Layout Algorithms: Facebook | Google Plus | Lightbox | Lightbox Android | 500px

For the redesign of the Photo Section of Facebook we wanted to highlight some photos by making them bigger. It all started with the following mock by Andy Chung:


Alternated Blocks

My first shot at the problem was to make a fixed layout where we would alternate big images on the left and on the right.

With this scheme, you have one big image every 9. We started brainstorming about putting the one with the most number of likes and comments there. However, this felt to be very arbitrary.

Emily Grewal, the Product Manager of the project wanted something better: being able to make any (and all) image bigger. Automatic selection of images to be bigger was also discarded as we wanted the user to feel in control of this space.

Big and Small Blocks

In the next iteration, I tried to give more control by reducing the size of the blocks. Now it is either one big image or 4 small ones.

One constraint we had at the time was that the columns could start at an arbitrary height. With this layout, we can make the block display: inline-block; and the browser is going to reorder them automatically as the columns initial height are changing.

However, this wasn't all shiny. One nasty side effect is the fact that the ordering of two small blocks next to each other is awkward. Instead of being from left to right they are in zig-zag. You could linearize those but you would lose the layout from CSS.

Smaller Small Blocks

The next (and final) idea is to shrink the small blocks from 4 to 2 elements. It solves our zig-zag issue and feels more natural.


The idea behind the algorithm is to have temporary blocks that serve as buffer. We iterate over all the input elements and put them into the temporary block of the corresponding size. Once a temporary block is full, we add it into the grid in the smallest column.

Here's an example where we try to layout AbcdEf:

And there's the pseudo-code implementation of the algorithm:

function layout(elements) {
  var columns = [new Column(/*height */ 0), new Column(/*height */ 0)];
  var stash = [];
  elements.forEach(function (element) {
    if (element.isBig()) {
      var column = columns.getSmallestColumn();
      column.height += 2;
    } else /* element.isSmall() */ {
      if (stash.length === 2) {
        var column = columns.getSmallestColumn();
        column.renderSmallBlock(stash[0], stash[1]);
        column.height += 1;
        stash = [];
  if (stash.length > 0) {
    var column = columns.getSmallestColumn();
    column.renderSmallBlock(stash[0], stash[1] /* can be undefined */);
    column.height += 1;


Check out the Demo!

This is the layout algorithm we ended up using for Facebook photos. We found a way to let the user make all the images he wants bigger minimizing the risk of the result being ugly.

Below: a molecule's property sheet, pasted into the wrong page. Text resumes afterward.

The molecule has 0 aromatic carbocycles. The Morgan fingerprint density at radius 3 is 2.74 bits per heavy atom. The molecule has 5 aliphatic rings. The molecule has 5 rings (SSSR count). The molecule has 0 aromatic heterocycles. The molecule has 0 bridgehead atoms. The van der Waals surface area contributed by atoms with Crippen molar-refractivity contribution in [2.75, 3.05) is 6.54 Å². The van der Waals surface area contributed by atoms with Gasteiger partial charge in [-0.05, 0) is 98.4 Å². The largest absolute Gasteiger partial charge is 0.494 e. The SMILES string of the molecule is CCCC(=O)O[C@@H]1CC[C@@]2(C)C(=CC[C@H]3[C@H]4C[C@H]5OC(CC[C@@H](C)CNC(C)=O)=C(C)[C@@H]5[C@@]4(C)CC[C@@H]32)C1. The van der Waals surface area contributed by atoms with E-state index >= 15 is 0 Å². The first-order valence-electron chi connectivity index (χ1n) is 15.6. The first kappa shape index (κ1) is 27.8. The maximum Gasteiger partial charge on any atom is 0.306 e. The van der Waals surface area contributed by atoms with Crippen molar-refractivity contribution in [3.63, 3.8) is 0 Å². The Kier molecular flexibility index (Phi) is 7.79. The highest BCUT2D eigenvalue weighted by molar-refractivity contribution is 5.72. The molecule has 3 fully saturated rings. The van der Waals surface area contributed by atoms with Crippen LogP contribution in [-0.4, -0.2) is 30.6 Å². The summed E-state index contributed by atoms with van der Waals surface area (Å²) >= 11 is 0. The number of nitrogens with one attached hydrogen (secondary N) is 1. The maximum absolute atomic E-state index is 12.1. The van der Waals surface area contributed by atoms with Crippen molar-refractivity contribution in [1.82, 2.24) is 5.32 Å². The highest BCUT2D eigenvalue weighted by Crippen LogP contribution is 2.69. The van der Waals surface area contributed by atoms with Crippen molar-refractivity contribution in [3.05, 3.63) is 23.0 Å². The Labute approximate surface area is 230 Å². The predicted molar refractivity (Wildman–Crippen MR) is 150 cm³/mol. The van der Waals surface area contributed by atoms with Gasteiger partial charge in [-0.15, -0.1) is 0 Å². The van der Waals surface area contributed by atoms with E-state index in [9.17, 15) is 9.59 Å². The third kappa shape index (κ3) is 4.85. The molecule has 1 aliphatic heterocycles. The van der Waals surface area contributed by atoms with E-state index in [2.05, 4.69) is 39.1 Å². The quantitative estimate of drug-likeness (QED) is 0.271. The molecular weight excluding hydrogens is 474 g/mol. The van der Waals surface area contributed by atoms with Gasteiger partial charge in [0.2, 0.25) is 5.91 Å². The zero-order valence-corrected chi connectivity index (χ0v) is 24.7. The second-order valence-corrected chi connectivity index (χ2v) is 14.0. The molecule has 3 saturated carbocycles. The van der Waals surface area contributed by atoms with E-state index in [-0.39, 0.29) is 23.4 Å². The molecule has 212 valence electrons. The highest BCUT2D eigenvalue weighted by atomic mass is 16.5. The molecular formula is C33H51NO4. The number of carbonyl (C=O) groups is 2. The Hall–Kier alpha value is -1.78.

• Can make any/all image bigger
  • No holes
  • Order is mostly respected
  • Need to store only two sizes per image


  • All images have the same dimension
  • Cropping required to display both landscape and portrait images
  • Only works for a number of column that is a multiple of 2

If you want to know how reordering works, read the follow-up article 😉

Layout Algorithms: Facebook | Google Plus | Lightbox | Lightbox Android | 500px

Google Plus has a really nice image gallery. They somehow managed to display all the photos without cropping, without reordering and without any holes. We are going to see how they did it in this blog post.

How does it work?

Here we have three images with various sizes and aspect ratio and we want to display them in the page. The layout algorithm is the consequence of one clever trick: all the images of the same row are have the same height.

So the only unknown is H, the height of the row given the three images we want to show. Using some basic math, we can solve the problem!

So now we know how to calculate H, the height of all the images. Since we want to keep aspect ratio, we can also calculate their width. As you can see, it is trivial to generalize the operation to n images.

How many images?

Now the tricky part is to decide how many images we want to put in the row. I came up with a solution that gives similar results to Google Plus but I'm not 100% sure that's how they do it.

One fact you can observe is the fact that few images leads to a huge row while many images lead to a small row.

So the idea is to try adding one image at a time and have a threshold for the maximum height we want. Once the row is smaller than this threshold, we render it!


Check this other article to find where best to place the breaks.
Check out the Demo! Here's a little Pro/Con to know if this technique will fit your needs.


  • No cropping
  • No reordering
  • No holes
  • Arbitrary Width


  • Portrait images are much smaller than landscape ones
  • All the rows do not have the same height
  • The view feels a bit chaotic with no clear structure
  • Requires dynamic resize of images

Some other implementations I found on the internet:

Layout Algorithms: Facebook | Google Plus | Lightbox | Lightbox Android | 500px has a really interesting image layout algorithm. We're going to see how it works and its best use case.

How does it work?

Column based

The algorithm is column based. You pick a number of columns at the beginning. Then every time you want to layout an image, you just place it to the smallest column.

Some facts about this layout: All the images here have the same width. The order is not particularly respected. The end of the stream is not properly aligned.

Bigger Images

The interesting part of Lightbox layout is the ability to make some images bigger. When you are about to layout an image, you look at the height of the neighbor columns. If the column has the same size, then you can to extend the image to take the width of both columns.